How can I make life go on?
Almost everyone has said life goes on. Being HIV+ isn’t what it used to be.
I know this, I truly do, but why does my head not fall in line with this trail of thought?
Before being diagnosed I would have always described myself as knowledgeable. I know how HIV can be passed on, and more importantly how it isn’t. I understand the myths and nonsense that is out there. There is so much more to know and understand though - the impact of your CD4 and viral load, the various different treatments available.
In the hospital being told my diagnosis my head filled with those three letters HIV and I feel it pushed all sensible information out and it's been hard to get back to some sense of normality in my head.
I’m so grateful for the support I have been offered from friends and strangers, negative and positive people. I do believe however unless you have been through a diagnosis you have no idea what goes on in your head. I still can’t turn to my friends locally and say I need you. They don’t understand and I think that's clear.
It will be five weeks tomorrow since my diagnosis. In many ways that's flown over, but in others it's been so slow. Physically it has flown by. Mentally I feel like I have aged 50 years. I just can’t seem to get my head round my diagnosis. Its frustrating, I know I’m going to be OK and life can and will go on.
I can be sat on my bus to work, or watching TV, or sat in the office and I just well up. I think about how my mam reacted and I break down. I have caused her to hurt, and cry. I can never forgive myself for that. There are some times, not often I add, but sometimes where I just want to give up. I don’t know if I have the strength in me.
In many ways I feel like my life is on hold, in the consulting room playing over and over again.
One thing that does concern me is stigma and people’s perception of people who live with HIV.
Tell people you have HIV and if they are old enough, their first thought is the old 80′s advert. For anyone too young it is below.
One of the biggest battles that people living with HIV face is beating this stigma, making people realise it is no long a death sentence and that we can live and lead a normal (whatever normal is) happy and pretty much healthy lives. Medication these days is amazing and really does help keep the virus at bay.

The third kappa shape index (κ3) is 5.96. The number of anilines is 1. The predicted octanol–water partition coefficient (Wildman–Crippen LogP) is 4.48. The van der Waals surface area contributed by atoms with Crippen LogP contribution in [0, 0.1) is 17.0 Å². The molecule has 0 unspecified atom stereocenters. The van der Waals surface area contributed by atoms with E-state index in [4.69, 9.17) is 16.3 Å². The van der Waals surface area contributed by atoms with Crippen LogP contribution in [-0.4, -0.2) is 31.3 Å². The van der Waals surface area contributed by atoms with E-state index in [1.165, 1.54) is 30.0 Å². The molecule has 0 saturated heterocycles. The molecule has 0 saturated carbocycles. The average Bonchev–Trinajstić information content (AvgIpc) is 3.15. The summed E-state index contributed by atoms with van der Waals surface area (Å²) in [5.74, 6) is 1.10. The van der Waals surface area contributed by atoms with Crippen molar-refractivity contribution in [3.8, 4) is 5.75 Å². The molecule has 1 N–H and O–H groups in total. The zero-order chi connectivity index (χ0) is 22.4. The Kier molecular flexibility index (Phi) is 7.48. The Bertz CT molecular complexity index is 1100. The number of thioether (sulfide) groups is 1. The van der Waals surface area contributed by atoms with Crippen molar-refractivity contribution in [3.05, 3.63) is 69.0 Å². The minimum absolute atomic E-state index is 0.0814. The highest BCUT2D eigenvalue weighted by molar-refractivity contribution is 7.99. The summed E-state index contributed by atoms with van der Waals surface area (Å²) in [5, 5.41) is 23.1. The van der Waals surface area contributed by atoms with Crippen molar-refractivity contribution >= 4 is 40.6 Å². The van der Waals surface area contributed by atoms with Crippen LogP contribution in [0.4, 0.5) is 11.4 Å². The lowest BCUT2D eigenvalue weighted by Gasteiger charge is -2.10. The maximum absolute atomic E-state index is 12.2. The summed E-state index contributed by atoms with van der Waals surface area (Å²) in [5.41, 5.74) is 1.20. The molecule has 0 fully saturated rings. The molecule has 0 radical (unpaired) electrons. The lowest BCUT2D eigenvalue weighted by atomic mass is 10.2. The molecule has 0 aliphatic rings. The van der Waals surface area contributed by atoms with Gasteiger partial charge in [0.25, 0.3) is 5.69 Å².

Recent TV shows like Unsafe Sex In The City on BBC3 and The Sex Clinic on Channel 4 have raised awareness of the need for people to get regularly tested and help reduce the spread of not just HIV but also STI’s in general.
My only real issue is the number of people who leave the clinic after being given the news they have no infections and referring to themselves as clean. Being HIV+ does not make us dirty, and I feel those that refer to themselves as clean are inferring that we are dirty. These references go unchallenged and it's almost giving the public the idea that we are dirty.'
I have to say however its very sad and shocking, how many young people are so flippant about their sexual health. Statements like “Its only chlamydia” I find shocking.
Education is key! We need to educate the adults and we need to educate in schools.
Being HIV+ is hard enough as it is without the stigma. It's a physical and mental health issue. The physical side is probably the easiest of the two. I am saying this only five weeks since diagnosis.
I am aware to some i may have dealt with my diagnosis in ways they wouldn’t have done. I told family and close work colleagues within a week of my diagnosis. However, I did what I felt right and have been very lucky that I have had no adverse reactions.
That was until today.
It seems someone messaged a friend and asked the following question:
“Is it true *insert my surname* has the Mark Fowlers?”
To those who aren’t aware who Mark Fowler is, he was a character in Eastenders from the start in 1985 until 2003. He was a heterosexual man who contracted HIV. Now I must point out, the person who said this is the least relevant person to me, and to be honest his ignorance is no surprise. But to refer to HIV as the Mark Fowlers infuriates me. Its disgusting, and I wanted to knock him out for saying that, not that it was referring to me.
Gay or straight, lesbian or transgender, let's educate people. Spread the message to family, friends, old and young that someone with HIV will live a very healthy life to their normal life expectancy. Let's defeat stigma, defeat myths.
A friend of mine from twitter and a great support posted this recent post himself regarding myths of HIV. Well worth a read (as is the rest of the blog). Thank you Alex for letting me link to this:
To be continued . .
About the writer: “I am a 30 year old gay guy living in the north of England. This blog is a way for me to vent my emotions but also document my journey from diagnosis to the future and how the journey continues”
These articles previsouly appeared on newlypositive’s own blog here.
You can follow newlyhiv on his own blog here or on twitter @newlypositive.